Security concerns in JavaFX [on hold]

I’m building a cross platform application in JavaFX only for UI and reusing the existing backend code in C++ using JNI (all the libraries are in c++). I would like to know if there would be security issues in the application from the Java UI part?

And also, I would like to know if Qt is better in terms of security than Java ?(and this is only for UI)

java version "1.8.0_221" Java(TM) SE Runtime Environment (build 1.8.0_221-b11) Java HotSpot(TM) Client VM (build 25.221-b11, mixed mode, sharing) 

Do I face stability concerns updating to kernel v5.2.2 Stable?

Currently I’m using Ubuntu v19.04 and kernel version 5.0.0-22-generic. I’m using a brand new Laptop that has a Nvidia GeForce GTX 1650 dGPU (One of the major hardware support improvements in kernel version 5.2.2 Stable).

I’d like to upgrade to 5.2.2 stable kernel version but don’t want to experience significant complications with Ubuntu compatibility.


1) Is there a high likelyhood of this breaking my system? (minor compatibility issues aren’t a problem)

2) Since my system uses generic, would I just have to install the 64 bit kernel version?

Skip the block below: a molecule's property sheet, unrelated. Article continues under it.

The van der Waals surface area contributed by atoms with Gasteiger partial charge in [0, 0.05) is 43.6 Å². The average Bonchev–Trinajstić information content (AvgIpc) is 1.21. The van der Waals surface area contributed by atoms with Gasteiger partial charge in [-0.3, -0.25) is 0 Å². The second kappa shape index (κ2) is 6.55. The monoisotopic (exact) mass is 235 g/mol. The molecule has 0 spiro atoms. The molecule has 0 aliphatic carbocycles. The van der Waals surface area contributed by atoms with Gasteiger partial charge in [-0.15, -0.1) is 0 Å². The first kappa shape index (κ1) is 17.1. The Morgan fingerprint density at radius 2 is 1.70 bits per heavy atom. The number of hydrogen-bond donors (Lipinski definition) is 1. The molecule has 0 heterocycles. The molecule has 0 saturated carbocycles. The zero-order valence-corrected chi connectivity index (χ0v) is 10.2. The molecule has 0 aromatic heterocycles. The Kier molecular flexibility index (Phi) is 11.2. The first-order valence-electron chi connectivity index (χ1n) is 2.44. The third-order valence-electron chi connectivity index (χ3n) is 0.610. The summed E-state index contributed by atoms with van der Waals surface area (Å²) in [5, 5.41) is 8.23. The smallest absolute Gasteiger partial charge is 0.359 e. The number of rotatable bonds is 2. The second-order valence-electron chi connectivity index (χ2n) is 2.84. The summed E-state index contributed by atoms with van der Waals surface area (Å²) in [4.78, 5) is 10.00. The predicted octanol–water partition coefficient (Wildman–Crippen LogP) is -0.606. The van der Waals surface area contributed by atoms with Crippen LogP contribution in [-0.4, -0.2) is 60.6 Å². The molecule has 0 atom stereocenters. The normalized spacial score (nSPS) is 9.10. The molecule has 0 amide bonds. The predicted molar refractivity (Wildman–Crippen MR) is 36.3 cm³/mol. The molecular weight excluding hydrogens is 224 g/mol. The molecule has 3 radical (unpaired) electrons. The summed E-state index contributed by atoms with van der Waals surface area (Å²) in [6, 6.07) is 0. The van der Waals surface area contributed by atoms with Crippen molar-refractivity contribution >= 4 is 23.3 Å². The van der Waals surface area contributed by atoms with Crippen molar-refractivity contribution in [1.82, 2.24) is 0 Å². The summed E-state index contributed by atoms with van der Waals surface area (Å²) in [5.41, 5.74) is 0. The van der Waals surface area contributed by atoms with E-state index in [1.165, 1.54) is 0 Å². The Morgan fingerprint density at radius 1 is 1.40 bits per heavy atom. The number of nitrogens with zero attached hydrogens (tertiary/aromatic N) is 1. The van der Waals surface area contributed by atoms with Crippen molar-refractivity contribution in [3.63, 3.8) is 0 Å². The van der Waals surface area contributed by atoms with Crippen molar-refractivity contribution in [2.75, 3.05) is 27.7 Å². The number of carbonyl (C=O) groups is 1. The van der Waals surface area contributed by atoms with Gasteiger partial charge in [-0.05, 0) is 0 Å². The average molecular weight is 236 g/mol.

3) Since using apt-get isn’t an option yet, what would be the next recommended way to upgrade? Ukuu, download from, etc

4) Will I still be able to use sudo apt update and sudo apt-get update normally if I force the kernel update?

How to handle major changes (cross-cutting concerns) in REST API?

Let’s say we have a REST API application A consumed by other 30 applications. Application “A” uses a cross-cutting security implementation using a Security NuGet package 1.0. All minor/major changes are properly versioned and backwards compatible (e.g. not breaking existing consumers with new changes).

The problem is, what happens if you need to upgrade your Security NuGet package to 2.0 and do major changes to your security across application A. Technically, the API contract between source and consumers don’t change but you may need a thorough regression testing to make sure app A with Security 2.0 is not breaking any existing functionality in any of the 30 consumers